Division IV Rochdale AFC was the team where he established his managerial credentials and became the Football Association first Black manager. He took Rochdale AFC to the 1962 League Cup final, the only team from that tier to reach a final until 2013 when Bradford City achieved it. It remains the only major cup final in Rochdale AFC’s 114 year history.
After a spell of coaching and scouting at Bristol City (then managed by Don Revie), he gained a reputation as an astute analyst of players abilities and tactics, to such a degree that Don Revie brought him to the England camp as part of his management team, where he worked on compiling dossiers on opponents. In 1975 the Scottish team railed against Collins, with a double page spread in the Daily Record, dubbing him ‘Master Spy’, they believed his dossier on the Scottish team was the reason for their 5-1 defeat.
He is however probably remembered for his scouting work for Manchester united under the management of Ron Atkinson and then Sir Alex Ferguson from 1982 to 1988, where he bought Lee Sharpe and Paul McGrath to the club, he also spotted the young Ruud Gullit, unfortunately for Atkinson he was not for sale.
Overall he spent six decades of his life in the service of football, finishing off as scout for Leeds United until he retired at the age of 77.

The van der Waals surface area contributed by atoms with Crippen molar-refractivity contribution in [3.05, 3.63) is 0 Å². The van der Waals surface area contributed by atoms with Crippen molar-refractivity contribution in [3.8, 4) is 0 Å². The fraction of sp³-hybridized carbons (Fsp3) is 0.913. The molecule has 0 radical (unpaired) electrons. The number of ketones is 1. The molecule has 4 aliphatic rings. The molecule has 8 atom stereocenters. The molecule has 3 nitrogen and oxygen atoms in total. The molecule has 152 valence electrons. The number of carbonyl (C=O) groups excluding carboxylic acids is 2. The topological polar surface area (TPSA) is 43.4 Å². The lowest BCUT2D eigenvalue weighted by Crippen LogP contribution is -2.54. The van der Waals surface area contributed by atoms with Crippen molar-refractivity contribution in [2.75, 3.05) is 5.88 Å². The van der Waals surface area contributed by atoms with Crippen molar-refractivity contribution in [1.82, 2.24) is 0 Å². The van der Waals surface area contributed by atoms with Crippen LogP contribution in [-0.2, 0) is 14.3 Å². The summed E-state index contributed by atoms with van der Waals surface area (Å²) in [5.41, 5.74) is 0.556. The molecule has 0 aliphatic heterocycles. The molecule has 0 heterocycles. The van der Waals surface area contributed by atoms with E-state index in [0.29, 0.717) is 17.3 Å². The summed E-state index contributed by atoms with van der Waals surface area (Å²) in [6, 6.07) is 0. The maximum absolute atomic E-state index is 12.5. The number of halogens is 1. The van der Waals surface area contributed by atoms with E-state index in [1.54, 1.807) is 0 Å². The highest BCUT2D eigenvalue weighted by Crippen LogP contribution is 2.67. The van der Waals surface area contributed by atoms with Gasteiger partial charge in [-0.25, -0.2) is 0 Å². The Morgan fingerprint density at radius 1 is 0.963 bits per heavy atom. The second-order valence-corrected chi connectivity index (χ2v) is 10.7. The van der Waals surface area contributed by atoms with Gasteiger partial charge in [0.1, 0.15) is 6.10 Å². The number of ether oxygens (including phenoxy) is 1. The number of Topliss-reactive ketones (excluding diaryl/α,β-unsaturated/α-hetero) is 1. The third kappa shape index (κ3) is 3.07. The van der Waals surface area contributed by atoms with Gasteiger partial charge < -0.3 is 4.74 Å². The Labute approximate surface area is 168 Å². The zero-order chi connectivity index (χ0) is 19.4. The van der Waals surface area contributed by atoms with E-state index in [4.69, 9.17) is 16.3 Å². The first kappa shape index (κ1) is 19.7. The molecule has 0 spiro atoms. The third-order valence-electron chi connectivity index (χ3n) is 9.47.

He received the ‘League Managers Association Service to Football Award’ from the in 2017.
In 2016 Matt Stanger reviewed his biography written with his daughter ‘Tony Collins: Master Spy’ (see below):
He might be too modest to admit it, but Tony Collins is a football pioneer
In 1960 he became the first black manager in England when he was appointed by Rochdale, leading the club to the League Cup final two years later. Although they lost to Norwich over two legs, Rochdale remained the only team from the lowest division to contest the final until 2013, when Bradford City played Swansea.
Now 90, and residing in a care home near Manchester, Collins has told his fascinating story with the help of daughter Sarita in the new book Tony Collins: Football Master Spy.
Despite his achievements as a manager, Collins is most renowned for his scouting work during a career that spanned six decades. It is these memories that he enjoys most, such as the time he perched at the back of the stand on a freezing, rainswept midweek night to get a glimpse of the new hotshot striker making a name for himself in the Southampton reserves.
That particular example, just one of many Collins recalled during our conversation, saw him recommend a young Alan Shearer to Manchester United, long before he joined Blackburn Rovers, won the Premiership title, and then rejected the Old Trafford club in favour of signing for boyhood side Newcastle.
For most football scouts the nickname ‘Super Spy’ would be worn as a badge of honour, but for Collins the moniker he earned as Don Revie’s assistant with England was just a bit of fun.
He had been asked by Revie to compile a scouting report on Scotland ahead of a 1974/75 British Home Championship match at Wembley, and watched as England perfectly executed his advice to defeat the auld enemy 5-1.
“Don gave each player a copy and the match went exactly as I thought it might,” says Collins. “But afterwards one of the England players left their report behind. The papers got news of it and came up with the name ‘Super Spy’.”